I know you paid a lot for those suitcase weights but why not break out the Metabo with a cutoff wheel and 45 the inside corner for clearance...

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That is an interesting idea... I'd really only have to do it for a couple of them.
 

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Discussion Starter #18
My first thought was you could find a flat slab style weight from a big tractor like these:
They are usually around 75 to 100 pounds. Not sure what those little weights weigh.

Then I thought, since you already have the weights and you just need a little height, why not get a piece of 3/16th plate steel taller than the plate you have them on now and bolt it on the front? Since that style suitcase would sit against a flat plate, you'd be able to get it off your park stand and move it 3/16ths farther away from your hood. I had a 2305, it had bolt holes already in that plate, if the 1025 is the same you could take the bolt hole pattern to a steel shop and they could shear it to size and punch the holes in pretty cheaply. I just guessed on the 3/16ths being enough, if it were mine I'd probably see what the max thickness the weight would accommodate and go with that, since the goal is to add weight. You might even get away with countersinking the bolts a little if you went thicker to keep them from interfering with the weights.
The weights are 42lbs each. I'm guessing someone at JD was a Douglas Adams fan.

I'm considering something along these lines, the issue is that in the center, the grill comes forward so there isn't much vertical clearance. I actually had to put the weights on at the sides and slide them toward the middle.

It really seems like if they hadn't wanted to be able to sell add-on racks, this part of the tractor could have very easily been designed for just this use case.
 

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Discussion Starter #19
It is normal for the loader to pick the front wheels off the ground. No amount of additional front ballast will stop this. Especially if you don't put the loader in float when you drop the bucket/plow. I believe they call it down pressure.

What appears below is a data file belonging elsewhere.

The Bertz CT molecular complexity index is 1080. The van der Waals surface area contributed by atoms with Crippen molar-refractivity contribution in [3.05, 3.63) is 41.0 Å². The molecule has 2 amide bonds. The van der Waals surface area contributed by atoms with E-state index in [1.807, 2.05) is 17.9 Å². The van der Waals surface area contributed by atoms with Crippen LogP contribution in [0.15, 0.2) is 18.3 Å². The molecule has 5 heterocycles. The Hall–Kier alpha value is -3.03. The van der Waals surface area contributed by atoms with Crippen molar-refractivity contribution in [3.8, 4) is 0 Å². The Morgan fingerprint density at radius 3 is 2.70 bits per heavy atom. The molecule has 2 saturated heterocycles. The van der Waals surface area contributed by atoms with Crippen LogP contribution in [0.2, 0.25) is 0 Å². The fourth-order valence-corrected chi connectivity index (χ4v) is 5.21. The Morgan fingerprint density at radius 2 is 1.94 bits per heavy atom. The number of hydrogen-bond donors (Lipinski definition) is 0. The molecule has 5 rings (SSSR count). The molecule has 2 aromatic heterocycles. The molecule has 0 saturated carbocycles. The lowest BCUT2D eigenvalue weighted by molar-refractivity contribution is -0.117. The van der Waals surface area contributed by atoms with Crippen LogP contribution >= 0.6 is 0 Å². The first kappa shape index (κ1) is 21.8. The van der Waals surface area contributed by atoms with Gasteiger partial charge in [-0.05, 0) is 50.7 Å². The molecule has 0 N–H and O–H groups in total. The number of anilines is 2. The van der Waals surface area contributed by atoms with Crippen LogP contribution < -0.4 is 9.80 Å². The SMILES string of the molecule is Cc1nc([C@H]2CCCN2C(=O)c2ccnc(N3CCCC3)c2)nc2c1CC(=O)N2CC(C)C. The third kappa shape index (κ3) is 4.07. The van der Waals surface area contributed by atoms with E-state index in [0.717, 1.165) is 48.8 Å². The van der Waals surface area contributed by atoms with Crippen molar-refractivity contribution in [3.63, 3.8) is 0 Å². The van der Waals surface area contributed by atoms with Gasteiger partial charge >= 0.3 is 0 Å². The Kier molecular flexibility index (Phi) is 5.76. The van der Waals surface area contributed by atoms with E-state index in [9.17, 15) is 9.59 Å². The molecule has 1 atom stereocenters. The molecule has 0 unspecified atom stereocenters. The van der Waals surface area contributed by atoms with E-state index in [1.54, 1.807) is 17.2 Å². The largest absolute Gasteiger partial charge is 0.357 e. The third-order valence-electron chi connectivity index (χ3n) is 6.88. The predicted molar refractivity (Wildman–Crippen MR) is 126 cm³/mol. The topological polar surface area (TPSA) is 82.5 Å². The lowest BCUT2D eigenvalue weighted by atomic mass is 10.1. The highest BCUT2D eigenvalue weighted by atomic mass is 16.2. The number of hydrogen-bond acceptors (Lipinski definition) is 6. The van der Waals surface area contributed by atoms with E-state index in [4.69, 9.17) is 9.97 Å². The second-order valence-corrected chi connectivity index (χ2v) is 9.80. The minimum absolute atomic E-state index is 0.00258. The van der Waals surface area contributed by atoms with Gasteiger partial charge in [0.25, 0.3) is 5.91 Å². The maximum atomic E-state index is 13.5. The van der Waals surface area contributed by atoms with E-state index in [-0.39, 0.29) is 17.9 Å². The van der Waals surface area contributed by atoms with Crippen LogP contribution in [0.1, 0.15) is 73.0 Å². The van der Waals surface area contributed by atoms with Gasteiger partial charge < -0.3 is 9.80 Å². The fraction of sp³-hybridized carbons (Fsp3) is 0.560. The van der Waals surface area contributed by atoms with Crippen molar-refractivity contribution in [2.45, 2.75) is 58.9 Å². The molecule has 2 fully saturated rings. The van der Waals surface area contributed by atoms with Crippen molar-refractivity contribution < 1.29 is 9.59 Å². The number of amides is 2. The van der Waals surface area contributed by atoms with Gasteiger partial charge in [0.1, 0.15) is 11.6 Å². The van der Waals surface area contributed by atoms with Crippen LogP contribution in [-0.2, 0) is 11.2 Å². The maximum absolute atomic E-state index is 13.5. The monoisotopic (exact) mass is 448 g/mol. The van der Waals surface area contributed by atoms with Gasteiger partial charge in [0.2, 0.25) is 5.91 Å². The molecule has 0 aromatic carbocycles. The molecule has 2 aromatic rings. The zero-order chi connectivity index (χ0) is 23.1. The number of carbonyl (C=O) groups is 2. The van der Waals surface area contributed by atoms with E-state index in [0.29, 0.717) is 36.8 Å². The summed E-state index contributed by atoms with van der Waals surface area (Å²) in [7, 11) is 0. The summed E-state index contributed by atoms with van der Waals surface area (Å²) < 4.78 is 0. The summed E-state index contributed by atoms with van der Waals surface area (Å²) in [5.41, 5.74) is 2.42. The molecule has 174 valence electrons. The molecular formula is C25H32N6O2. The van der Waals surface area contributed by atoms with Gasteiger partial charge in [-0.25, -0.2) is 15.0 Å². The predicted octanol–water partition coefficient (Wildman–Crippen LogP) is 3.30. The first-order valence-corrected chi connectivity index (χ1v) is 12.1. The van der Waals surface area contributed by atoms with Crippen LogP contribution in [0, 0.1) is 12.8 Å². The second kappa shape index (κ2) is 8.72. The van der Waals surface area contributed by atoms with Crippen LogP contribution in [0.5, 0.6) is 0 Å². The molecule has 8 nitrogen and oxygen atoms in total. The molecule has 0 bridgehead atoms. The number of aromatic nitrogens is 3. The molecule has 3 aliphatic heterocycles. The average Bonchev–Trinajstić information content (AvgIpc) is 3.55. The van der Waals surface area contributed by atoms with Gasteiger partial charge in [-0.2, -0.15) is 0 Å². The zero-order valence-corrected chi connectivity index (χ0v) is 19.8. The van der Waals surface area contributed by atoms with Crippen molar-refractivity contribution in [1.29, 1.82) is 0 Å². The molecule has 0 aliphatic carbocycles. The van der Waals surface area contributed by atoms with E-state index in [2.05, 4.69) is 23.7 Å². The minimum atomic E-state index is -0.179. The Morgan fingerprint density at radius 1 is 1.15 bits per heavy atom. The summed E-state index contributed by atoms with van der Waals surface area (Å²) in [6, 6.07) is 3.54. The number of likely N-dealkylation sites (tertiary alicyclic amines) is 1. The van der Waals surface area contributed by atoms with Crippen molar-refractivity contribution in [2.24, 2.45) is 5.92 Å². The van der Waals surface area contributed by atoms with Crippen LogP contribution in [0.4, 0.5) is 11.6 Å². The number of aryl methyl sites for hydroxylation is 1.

Unfortunately the 1 series is missing what you need to take full advantage of the available down pressure.
Rear independent brakes. Just like the big boys have with dual brake pedals. Left pedal stops the left wheel and the right pedal stops the right wheel. Want to turn left then press the left pedal. That's how you would normally control/steer the front end/wheels.

I did about 18 hours of snow removal with the loader of a Kabota B21. Even with rear independent brakes it still was impossible to steer with the front wheels off of the ground. They stupidly put the brake pedals on the same side (right) as the trundle pedal. No way to operate them both at the same time. Not unless you have 2 right feet lol

I love everything about a 1 series except the single brake pedal.
Yeah steering brakes would be good. In float things actually get worse because if you hang up on a rock then the loader folds up and the front wheels come way off the ground. :(
 

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I was reading some more comments and here is part of the problem. The float mode on the tractor is intended to follow the contour of the ground with limited down pressure. It's intent is for grading and to help limit damage to the ground you are working on. It's best used for back dragging loose material for a finished product. That being said if you angle the bucket correctly and put enough pressure on the bucket and still leave tires on the ground you can plow and steer and u don't need separate brakes for the rear. I worked in commercial construction running heavy equipment. Rarely did I need separate brakes unless I was trying to get into or out of a tight corner. Most people have no idea how to use such a set up and given the liabilities now a days and how narrow these machines are I can see how many of them would be laying on their sides from rolling them over. Also if you are like me I don't always put the rops up as soon as I pull it out of the garage. Remember too, no matter what we do without some ice melt now and then ice will always win. The ground is never perfectly flat for a bucket or blade to get all of it.. Happy plowing!